Visitors entering artist G.W. Thompson's Lewes home find themselves surrounded by nature.
Overlooking Canary Creek on three sides, the home's wide windows and multiple levels offer views of wetlands, vegetable gardens and wooded trails. Sunlight spills into every room, accenting natural floors, earthen wall tones and Thompson's own environment-inspired abstract paintings. "It's a little chunk of heaven," he said. "Like a mini Camp Arrowhead."
Lessons learned at Camp Arrowhead reflect in Thompson's art and natural lifestyle. His father attended the camp as a boy when it operated under a different name, and Thompson also began attending at an early age. When he returned later as a camp counselor, he met future wife Cathy, a fellow counselor. "You'd be surprised how many couples meet at Camp Arrowhead," he laughed. "I can think of at least 10. It's a natural place to meet like-minded people who are attuned to nature."
A renewed public interest in preserving the planet in the early 1990s, coupled with Thompson's affinity for nature and the environment, led the Cape grad to major in biology as a University of New Hampshire freshman in 1992. "My first chemistry class changed that. It blew me out of the water," he said. "We covered everything I learned in high school in one week."
While at UNH, Thompson took a charcoal and pencil drawing class. "I had always enjoyed my art classes at Cape, and at UNH, I found out I was pretty good at it. I had a really motivating teacher, and I decided to pursue art," he said.
While in college, Thompson also dabbled in the fairly new field of computers. He ended up with a single room his freshman year because his roommate feared the room would catch on fire with Thompson's computers and wires stacked throughout the dorm room.
Thompson transferred first to University of Mary Washington for a semester to fulfill required prerequisite courses before finishing his final years at St. Mary's College of Maryland, earning a bachelor's degree in fine arts. After graduation, he spent a summer in Dewey like many locals do, before heading to Colorado to work in a hotel IT department.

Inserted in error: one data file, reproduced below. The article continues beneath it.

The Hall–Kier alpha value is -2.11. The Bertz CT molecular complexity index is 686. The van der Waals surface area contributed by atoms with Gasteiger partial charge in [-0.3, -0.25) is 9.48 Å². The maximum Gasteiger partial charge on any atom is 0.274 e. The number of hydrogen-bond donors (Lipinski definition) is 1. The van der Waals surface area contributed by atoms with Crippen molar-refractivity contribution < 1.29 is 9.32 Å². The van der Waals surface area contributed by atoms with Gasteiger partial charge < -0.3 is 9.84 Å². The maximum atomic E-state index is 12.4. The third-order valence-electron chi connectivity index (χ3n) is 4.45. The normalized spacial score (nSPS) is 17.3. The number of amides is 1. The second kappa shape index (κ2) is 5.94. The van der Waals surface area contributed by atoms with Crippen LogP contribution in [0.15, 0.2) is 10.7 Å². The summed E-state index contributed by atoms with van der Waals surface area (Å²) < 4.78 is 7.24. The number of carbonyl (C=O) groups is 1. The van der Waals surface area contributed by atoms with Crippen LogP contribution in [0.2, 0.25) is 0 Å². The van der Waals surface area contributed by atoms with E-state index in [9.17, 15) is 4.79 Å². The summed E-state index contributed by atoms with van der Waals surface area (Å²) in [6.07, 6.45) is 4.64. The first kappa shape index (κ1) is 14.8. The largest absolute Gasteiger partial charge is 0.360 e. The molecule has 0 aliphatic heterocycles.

"But you can only be a ski bum for so long before you have to grow up," he said. Thompson returned to Lewes to work in IT and accounting for the family business, Callis-Thompson. Several years later, his family sold the business, giving Thompson time to dedicate himself to painting.
He established a studio on his home's first level, designed to be floodable by elevating it four cinder blocks above the foundation, in case of water rise from adjacent Canary Creek. Natural light filters in, and tubes of paint spread across a spattered table within easy reach. At least 10 paintings in different stages rest on easels at varied heights throughout the room.
"None are even close to being done," he said. "I don't ever start one knowing what it's going to be. The image develops as the painting happens."
Wearing shorts and a dotted, button-down shirt, Thompson smiles easily when discussing his work. A short beard enhances his kindly persona.
Working first in oils, Thompson created a "Subterranean" series based on locations worldwide, from Cheswold to Bhopal, India, known for groundwater contaminated by chemicals. "I envision what it looks like below the surface," he said. "Superfund sites can even look good on the surface but below, who knows what's going on."
One painting, "Sometimes 'IT' Percolates Uphill," depicts what could be a tranquil scene of shaded buildings set against a grey-blue sky. But, just below the ground, pale yellows and golds gradually darken to violet streaks and angry reds, comprising most of the canvas. Thompson's environmental paintings are typically larger, not only for impact but also to challenge perception. "Some deal with things that look kind of beautiful from afar but when you get closer you see what's really going on," he said. "You see a colorful field, but when you get closer, you see the whites of the field are really white plastic bags. Our impact on the environment is hard to see, and it gets harder because nature covers it up. The things we do to the environment are not immediately recognizable."
Thompson makes himself paint at least one 6-by 6-inch acrylic piece a day, to culminate in a 365-piece show and "get the juices flowing and mess around with shapes and colors. Sometimes it takes me an hour to do one. Other times, I struggle and it takes days, and I always have several working at a time."